Oxide Gold

    An oxidized ore is defined as one in which the ore material has been oxidized or weathered, possibly in a zone that is atypical of the primary sulphide deposit, and for which some especial processing may be required.

    Oxidation and other hydrothermal alteration process lead to the breakdown of rock structure, resulting in increase permeability. This often allows high leaching extractions to be achieved by heap leaching of run-of-mine ore, even though the ore particle size is very coarse.

    A detrimental feature of rock oxidation and alteration is the formation of considerable amounts of hydrated, amorphous and poorly crystalline silica, sulphate, oxide and hydroxide gangue phases. These phases have relatively high solubilities in comminution and cyanide leaching, and may act as strong cyanicides, due to the generation of extremely large and fresh surface areas with high sorption potential.

    Gold usually occurs either liberated or in the alteration products of pyrite and other sulphidic minerals. The most common of these are the iron oxides, such as hematite, magnetite, goethite and limonite, although gold can be associated with manganese oxides/hydroxides. Generally the degree of gold liberation is increased by oxidation; however, in some cases protective coatings of secondary and hydrated oxides on gold are commonly encountered.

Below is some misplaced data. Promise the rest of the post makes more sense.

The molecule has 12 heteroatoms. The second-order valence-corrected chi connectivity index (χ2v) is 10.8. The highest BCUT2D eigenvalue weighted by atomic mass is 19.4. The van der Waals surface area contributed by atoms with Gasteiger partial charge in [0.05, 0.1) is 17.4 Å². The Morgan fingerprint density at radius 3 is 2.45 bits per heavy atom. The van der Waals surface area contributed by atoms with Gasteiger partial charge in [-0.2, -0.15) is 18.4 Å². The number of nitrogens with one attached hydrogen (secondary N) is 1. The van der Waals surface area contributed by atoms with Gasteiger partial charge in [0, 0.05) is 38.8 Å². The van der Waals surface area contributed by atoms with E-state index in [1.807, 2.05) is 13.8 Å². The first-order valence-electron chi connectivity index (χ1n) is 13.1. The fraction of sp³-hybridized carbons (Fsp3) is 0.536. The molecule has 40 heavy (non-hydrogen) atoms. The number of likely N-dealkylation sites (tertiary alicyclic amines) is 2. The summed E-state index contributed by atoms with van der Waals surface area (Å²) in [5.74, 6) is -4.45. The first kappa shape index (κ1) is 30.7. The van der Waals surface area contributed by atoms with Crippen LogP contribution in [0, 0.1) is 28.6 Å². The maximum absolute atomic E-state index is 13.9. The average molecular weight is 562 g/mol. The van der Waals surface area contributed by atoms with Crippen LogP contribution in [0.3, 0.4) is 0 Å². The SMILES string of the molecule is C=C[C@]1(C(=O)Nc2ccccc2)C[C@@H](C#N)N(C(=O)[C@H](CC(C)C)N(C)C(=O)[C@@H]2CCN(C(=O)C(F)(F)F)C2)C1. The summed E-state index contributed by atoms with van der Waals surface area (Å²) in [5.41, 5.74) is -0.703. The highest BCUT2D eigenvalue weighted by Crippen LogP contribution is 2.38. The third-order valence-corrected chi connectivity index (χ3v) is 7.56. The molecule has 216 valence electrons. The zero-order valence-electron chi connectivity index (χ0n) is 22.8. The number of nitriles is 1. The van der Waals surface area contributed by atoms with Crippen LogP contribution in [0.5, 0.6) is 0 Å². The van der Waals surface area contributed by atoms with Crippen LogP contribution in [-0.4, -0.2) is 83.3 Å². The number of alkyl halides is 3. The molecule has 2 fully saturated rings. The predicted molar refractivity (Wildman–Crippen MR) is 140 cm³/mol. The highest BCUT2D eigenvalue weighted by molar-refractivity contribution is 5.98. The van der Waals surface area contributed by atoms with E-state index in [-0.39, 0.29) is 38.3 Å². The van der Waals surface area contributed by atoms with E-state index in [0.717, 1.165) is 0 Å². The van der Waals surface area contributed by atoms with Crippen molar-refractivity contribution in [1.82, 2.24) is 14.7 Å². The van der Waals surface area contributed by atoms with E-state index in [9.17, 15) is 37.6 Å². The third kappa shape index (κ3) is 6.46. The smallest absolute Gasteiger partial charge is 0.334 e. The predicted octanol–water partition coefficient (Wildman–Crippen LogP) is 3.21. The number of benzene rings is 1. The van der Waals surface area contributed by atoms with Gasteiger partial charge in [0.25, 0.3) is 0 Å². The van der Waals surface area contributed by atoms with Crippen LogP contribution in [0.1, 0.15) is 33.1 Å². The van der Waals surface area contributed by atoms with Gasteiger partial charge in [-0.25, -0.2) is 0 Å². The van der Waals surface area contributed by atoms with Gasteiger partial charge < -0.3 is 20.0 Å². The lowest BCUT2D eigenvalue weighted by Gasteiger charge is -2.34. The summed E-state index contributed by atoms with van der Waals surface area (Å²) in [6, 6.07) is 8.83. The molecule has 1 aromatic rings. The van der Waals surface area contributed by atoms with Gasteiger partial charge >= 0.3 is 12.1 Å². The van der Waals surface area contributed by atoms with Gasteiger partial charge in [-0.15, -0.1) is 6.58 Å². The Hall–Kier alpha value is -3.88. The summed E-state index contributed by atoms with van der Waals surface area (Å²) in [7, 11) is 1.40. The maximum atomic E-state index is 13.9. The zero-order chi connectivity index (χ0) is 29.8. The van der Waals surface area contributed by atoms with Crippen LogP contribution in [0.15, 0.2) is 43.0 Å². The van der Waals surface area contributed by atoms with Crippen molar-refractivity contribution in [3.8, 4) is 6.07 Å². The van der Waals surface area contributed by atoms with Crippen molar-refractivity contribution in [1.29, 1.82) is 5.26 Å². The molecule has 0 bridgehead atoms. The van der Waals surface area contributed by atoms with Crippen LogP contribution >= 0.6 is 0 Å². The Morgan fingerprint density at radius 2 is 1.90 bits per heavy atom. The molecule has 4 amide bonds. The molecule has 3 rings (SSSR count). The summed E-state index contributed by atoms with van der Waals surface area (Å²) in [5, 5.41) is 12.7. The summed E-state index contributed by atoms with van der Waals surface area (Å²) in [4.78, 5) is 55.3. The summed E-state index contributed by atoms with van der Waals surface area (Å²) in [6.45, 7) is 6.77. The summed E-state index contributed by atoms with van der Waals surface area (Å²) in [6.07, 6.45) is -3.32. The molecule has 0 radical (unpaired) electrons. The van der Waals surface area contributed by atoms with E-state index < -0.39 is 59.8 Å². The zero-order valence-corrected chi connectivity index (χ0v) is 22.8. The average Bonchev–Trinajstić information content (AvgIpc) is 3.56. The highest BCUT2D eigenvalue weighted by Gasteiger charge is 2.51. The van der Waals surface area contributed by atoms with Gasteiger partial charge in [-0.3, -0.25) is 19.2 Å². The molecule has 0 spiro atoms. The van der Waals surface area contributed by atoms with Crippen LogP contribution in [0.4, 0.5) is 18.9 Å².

Oxidized ores differ from primary ores as a large proportion of fines are often generated on grinding, or during heap leaching and minerals such as clays are more abundant. The presence of clays, such as pyrophyllite, talc, kaolinite and montmorillonite can have important process implications, for example: decreased heap leaching pad permeability, increased slurry viscosities in processing and hence increased energy required for slurry mixing, blinding of activated carbon in CIL or CIP processes.

    Carbonate minerals such as calcite, dolomite and siderite are more common in oxidized ores and affect pH control, especially in oxidative pretreatment processes. In the oxidized zone of vein deposits, native gold generally has a lower silver content, due to the great solubility of silver. The distribution of gold in supergene enriched and lateritized deposits is shown in Fig. 2.3. Gold is present as unaltered liberated or partially liberated grains and as redistributed secondary gold at depth, with some material mobilization. A zone of supergene enrichment may exist near the primary ore body and below a depleted region.

    The deposits of Yilgarn region (Australia) have been subjected to prolonged and extensive oxidation to depths of 50-100 m. these ores respond well to heap leaching or agitated cyanide leaching and overly primary sulphidic deposits. Gold occurs as residual primary gold and redeposited supergene mineralization in iron oxide/silicate gangue. This secondary gold occurs as fine grains or with sponge texture, has low silver content and is closely associated with iron oxides. The proposed deposition mechanism is by dissolution of gold in saline groundwater and redeposition under reducing conditions.

    Oxidized ores may also contain various oxide copper minerals, many of which dissolve in cyanide and may interfere with gold leaching and recovery processes.